Deep Under the Sea Blue Starburst Swipe

Did you see the original rainbow starburst swipe painting? It created quite a stir in the groups and I was so delighted to see so many people being inspired to give it a try themselves. Today I am using a much simpler color palette and creating a similar effect in all blues.

How to create a starburst swipe using acrylic paints to create cells. Video tutorial.

As a keen scuba diver, there is almost nothing more beautiful than being in the warm, clear water of the Caribbean, admiring the fish and the coral reef and then looking up towards the rays of sunshine filtering down through the water. In the center, the sunlight looks bright white and the rays filter outwards from the center, though the clear water. As you look up, the water looks lighter in the center and then gradually darkens until its a rich deep blue on the outside of your vision. It’s magical. I wanted to recreate that image in this pour.

Kyle advanced course 25 6 2010 088
The sort of image I would love to recreate with a starburst swipe

Materials used in this painting:
12-inch canvas
Art Alternatives paints in white and ultramarine blue,
Blick Student Acrylics paints in black and cobalt blue
Sargent Art Turquoise
Apple Barrel paint in Cloudless
Treadmill belt silicone
8oz squeeze bottles
4 oz cups with lids
UV-Resistant clear gloss spray finish
Recipe for the paints:
All paints were mixed approx 1 part Floetrol to 2 parts paint, plus water added as needed for the pouring consistency. 1-2 drops of silicone oil per tablespoon of original paint.

Video Tutorial: Deep Sea Blue Starburst

Well, as usual, it didn’t turn out exactly the plan. That very light blue went a bit crazy and tried to take over, but I was able to recover by adding some other paints on top and swiping again. I think the end result still looks good and still much like the photo I was trying to replicate.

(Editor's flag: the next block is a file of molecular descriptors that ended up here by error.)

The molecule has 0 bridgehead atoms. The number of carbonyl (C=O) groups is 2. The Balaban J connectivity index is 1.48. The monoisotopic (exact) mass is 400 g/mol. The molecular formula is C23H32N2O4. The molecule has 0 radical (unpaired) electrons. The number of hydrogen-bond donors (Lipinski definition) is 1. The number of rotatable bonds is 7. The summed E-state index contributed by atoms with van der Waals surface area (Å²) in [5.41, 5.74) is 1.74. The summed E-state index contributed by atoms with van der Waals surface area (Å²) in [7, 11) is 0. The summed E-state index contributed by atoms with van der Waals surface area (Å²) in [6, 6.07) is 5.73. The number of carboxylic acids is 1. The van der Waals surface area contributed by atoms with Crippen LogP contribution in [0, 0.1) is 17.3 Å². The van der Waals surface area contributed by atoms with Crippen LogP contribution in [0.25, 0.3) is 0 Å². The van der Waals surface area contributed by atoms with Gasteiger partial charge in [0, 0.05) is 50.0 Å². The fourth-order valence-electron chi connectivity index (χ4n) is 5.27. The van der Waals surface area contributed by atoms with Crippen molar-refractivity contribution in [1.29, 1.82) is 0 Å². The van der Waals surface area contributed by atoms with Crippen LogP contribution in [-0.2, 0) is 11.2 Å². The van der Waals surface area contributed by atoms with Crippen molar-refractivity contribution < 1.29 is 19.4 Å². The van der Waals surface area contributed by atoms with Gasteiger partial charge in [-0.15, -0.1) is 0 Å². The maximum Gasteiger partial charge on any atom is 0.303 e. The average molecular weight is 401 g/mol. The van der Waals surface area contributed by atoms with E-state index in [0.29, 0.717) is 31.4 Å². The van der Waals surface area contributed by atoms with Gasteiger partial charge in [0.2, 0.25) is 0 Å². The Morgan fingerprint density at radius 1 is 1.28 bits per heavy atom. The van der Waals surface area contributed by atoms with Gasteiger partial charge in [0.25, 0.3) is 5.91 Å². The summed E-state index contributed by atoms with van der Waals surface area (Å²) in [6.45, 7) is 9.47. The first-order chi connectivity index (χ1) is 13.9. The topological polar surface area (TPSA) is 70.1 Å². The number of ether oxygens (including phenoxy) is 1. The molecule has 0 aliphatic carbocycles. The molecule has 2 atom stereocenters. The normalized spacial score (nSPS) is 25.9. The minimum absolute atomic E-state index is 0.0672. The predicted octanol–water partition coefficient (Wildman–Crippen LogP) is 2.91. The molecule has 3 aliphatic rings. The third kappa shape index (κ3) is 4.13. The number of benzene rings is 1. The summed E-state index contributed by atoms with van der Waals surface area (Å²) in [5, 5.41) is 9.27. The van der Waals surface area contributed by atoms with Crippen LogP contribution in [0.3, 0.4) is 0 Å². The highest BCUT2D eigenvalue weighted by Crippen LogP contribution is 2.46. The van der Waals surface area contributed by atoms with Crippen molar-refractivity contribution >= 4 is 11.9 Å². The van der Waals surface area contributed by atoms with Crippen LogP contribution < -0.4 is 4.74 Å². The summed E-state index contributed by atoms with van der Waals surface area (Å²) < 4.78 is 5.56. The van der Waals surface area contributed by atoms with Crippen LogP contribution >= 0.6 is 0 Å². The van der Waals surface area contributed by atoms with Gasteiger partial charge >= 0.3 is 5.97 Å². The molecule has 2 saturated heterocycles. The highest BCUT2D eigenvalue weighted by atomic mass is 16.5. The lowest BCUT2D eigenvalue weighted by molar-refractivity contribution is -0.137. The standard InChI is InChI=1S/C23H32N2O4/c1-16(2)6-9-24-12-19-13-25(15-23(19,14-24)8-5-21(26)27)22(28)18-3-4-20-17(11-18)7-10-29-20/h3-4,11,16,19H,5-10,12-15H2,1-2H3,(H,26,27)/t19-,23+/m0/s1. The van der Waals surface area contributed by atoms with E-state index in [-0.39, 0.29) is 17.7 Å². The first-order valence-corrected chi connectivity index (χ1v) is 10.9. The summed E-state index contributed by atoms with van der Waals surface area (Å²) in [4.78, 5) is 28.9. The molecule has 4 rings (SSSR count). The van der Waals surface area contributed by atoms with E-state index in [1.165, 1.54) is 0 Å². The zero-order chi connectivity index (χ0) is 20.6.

As usual, enjoy a slideshow below with photos of this painting, both wet and dry, and close ups of the details.

9 thoughts on “Deep Under the Sea Blue Starburst Swipe”

  1. I love this technique. Can’t wait to give it a go myself but I have to get my fur baby better before I can paint again. At least this gives me something to look forward to doing. Thanks Deby for your courage to try so many new things.

  2. I love watching your videos, How long do you wait before you varnish the finished product?

    Mariette Leppert

    1. Thanks Mariette. I usually wait 4 weeks between painting, before cleaning and varnishing.

  3. Hi Deby,
    I’m a newbie and have watched many of your videos, but apparently not in chronological order 🙂 I noticed that you did not use PVA Glue in this one. What is the reason for that?

    1. I rarely do Rhonda. I think I’ve tried it may be twice. I don’t get good results with it and am also concerned about how it would stand up longer term. I think it might crack, shrink or yellow, so I prefer not to use it. But there are other painters who get great results.

  4. I read somewhere that Floetrol is about the same as Liquitex Flow-Aid. The directions on the Flow Aid bottle says not to use it without diluting first with water. It says to use one part Flow-Aid to 20 parts water. Is it the same with the Floetrol? Do you have to dilute it?

    1. Hmm, no, those products sound completely different. You don’t need to dilute floetrol at all. You may choose to use additional water to thin your paint if you need to, but certainly not in the ratio of 20:1, I think that would be far too much water to add.

  5. I really love your videos I’m still learning so enjoy every kiss you give us not posted any of my pictures yet not sure how To do that and I’m not sure I want anybody to see my things yet I’m so pleased that those of you who can do it so well I willing to show us how to do it God bless you and thank you so much

  6. Oops my first try at pouring and it’s a muddy mess and no cells. I’m not a novice artist but I’m just learning paint pouring but this first pour has disillusioned me. Help!!!

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